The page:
Chemotherapy medicines prevent cancer cells from growing and spreading by destroying the cells or stopping them from dividing.
Cancer cells tend to grow and divide very quickly with no order or control. Because they're growing so fast, sometimes cancer cells break away from the original tumor and travel to other places in the body. Chemotherapy weakens and destroys cancer cells at the original tumor site AND throughout the body.
Most normal cells grow and divide in a precise, orderly way. Still, some normal cells do divide quickly, including cells in hair follicles, nails, the mouth, digestive tract, and bone marrow (bone marrow makes blood cells). Chemotherapy also can unintentionally harm these other types of rapidly dividing cells, possibly causing chemotherapy side effects.
Chemotherapy is used to treat:
- early-stage invasive breast cancer to get rid of any cancer cells that may be left behind after surgery and to reduce the risk of the cancer coming back
- advanced-stage breast cancer to destroy or damage the cancer cells as much as possible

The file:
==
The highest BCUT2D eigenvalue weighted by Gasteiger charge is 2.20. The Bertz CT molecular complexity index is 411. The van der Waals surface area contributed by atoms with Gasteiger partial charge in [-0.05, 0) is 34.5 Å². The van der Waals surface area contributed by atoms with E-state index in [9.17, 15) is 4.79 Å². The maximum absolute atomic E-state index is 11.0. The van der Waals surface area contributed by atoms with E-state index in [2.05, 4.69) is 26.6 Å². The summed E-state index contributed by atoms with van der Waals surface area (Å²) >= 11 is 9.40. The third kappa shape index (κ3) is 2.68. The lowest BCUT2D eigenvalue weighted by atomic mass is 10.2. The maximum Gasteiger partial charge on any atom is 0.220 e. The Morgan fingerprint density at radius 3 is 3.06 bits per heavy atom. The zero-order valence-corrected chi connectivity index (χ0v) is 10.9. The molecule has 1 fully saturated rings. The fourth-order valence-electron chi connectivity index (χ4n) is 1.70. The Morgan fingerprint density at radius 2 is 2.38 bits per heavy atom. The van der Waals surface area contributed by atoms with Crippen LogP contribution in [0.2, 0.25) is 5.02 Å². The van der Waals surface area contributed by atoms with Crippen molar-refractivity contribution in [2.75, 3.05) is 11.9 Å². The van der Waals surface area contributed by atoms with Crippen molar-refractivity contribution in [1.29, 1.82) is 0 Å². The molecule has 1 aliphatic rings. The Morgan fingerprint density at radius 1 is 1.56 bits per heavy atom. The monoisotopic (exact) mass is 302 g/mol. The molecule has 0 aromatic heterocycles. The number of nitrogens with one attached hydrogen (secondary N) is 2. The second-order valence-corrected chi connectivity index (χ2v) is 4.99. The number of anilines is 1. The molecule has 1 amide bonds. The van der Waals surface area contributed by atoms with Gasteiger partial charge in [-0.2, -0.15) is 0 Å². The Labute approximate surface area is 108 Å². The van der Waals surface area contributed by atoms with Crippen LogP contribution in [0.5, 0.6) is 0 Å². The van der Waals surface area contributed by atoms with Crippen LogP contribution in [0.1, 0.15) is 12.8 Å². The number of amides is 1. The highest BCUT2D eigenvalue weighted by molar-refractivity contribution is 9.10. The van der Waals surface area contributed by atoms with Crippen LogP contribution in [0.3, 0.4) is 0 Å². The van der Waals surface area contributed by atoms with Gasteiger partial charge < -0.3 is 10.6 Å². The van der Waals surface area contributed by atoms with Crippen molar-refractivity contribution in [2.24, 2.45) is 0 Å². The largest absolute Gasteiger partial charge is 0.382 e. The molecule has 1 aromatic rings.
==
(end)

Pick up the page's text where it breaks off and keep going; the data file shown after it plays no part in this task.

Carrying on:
When treating early-stage breast cancer, it's fairly common for chemotherapy to be given after surgery, as soon as you recover. Doctors call this "adjuvant" chemotherapy because it's given in addition to surgery, which is considered the primary treatment.
In some cases, chemotherapy is given before surgery to shrink the cancer so that less tissue has to be removed. When chemotherapy is given before surgery, it's called "neoadjuvant" chemotherapy.
In many cases, chemotherapy medicines are given in combination, which means you get two or three different medicines at the same time. These combinations are known as chemotherapy regimens. In early-stage breast cancer, standard chemotherapy regimens lower the risk of the cancer coming back. In advanced breast cancer, chemotherapy regimens make the cancer shrink or disappear in about 30-60% of people treated. Keep in mind that every cancer responds differently to chemotherapy.
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